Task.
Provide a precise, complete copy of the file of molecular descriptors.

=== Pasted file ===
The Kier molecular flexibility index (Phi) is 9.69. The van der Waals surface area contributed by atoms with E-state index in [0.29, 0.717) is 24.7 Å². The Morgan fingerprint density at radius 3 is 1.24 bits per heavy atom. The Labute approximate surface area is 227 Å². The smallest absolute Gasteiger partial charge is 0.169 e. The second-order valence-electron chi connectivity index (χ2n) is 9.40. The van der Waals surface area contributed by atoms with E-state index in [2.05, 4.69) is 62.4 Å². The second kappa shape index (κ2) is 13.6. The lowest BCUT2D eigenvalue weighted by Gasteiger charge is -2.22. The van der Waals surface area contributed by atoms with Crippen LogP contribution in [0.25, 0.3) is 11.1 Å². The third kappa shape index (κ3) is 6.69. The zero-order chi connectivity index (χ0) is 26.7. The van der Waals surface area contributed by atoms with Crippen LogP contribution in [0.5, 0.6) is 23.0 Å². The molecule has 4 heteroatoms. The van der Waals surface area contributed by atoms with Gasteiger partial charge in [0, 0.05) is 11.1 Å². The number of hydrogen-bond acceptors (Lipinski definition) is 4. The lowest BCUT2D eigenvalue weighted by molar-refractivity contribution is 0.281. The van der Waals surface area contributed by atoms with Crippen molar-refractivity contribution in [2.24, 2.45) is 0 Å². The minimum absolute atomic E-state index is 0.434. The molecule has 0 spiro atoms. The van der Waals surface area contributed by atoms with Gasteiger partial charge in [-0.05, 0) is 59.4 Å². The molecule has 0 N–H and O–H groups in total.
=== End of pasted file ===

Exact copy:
The Kier molecular flexibility index (Phi) is 9.69. The van der Waals surface area contributed by atoms with E-state index in [0.29, 0.717) is 24.7 Å². The Morgan fingerprint density at radius 3 is 1.24 bits per heavy atom. The Labute approximate surface area is 227 Å². The smallest absolute Gasteiger partial charge is 0.169 e. The second-order valence-electron chi connectivity index (χ2n) is 9.40. The van der Waals surface area contributed by atoms with E-state index in [2.05, 4.69) is 62.4 Å². The second kappa shape index (κ2) is 13.6. The lowest BCUT2D eigenvalue weighted by Gasteiger charge is -2.22. The van der Waals surface area contributed by atoms with Crippen LogP contribution in [0.25, 0.3) is 11.1 Å². The third kappa shape index (κ3) is 6.69. The zero-order chi connectivity index (χ0) is 26.7. The van der Waals surface area contributed by atoms with Crippen LogP contribution in [0.5, 0.6) is 23.0 Å². The molecule has 4 heteroatoms. The van der Waals surface area contributed by atoms with Gasteiger partial charge in [0, 0.05) is 11.1 Å². The number of hydrogen-bond acceptors (Lipinski definition) is 4. The lowest BCUT2D eigenvalue weighted by molar-refractivity contribution is 0.281. The van der Waals surface area contributed by atoms with Crippen molar-refractivity contribution in [2.24, 2.45) is 0 Å². The minimum absolute atomic E-state index is 0.434. The molecule has 0 spiro atoms. The van der Waals surface area contributed by atoms with Gasteiger partial charge in [-0.05, 0) is 59.4 Å². The molecule has 0 N–H and O–H groups in total.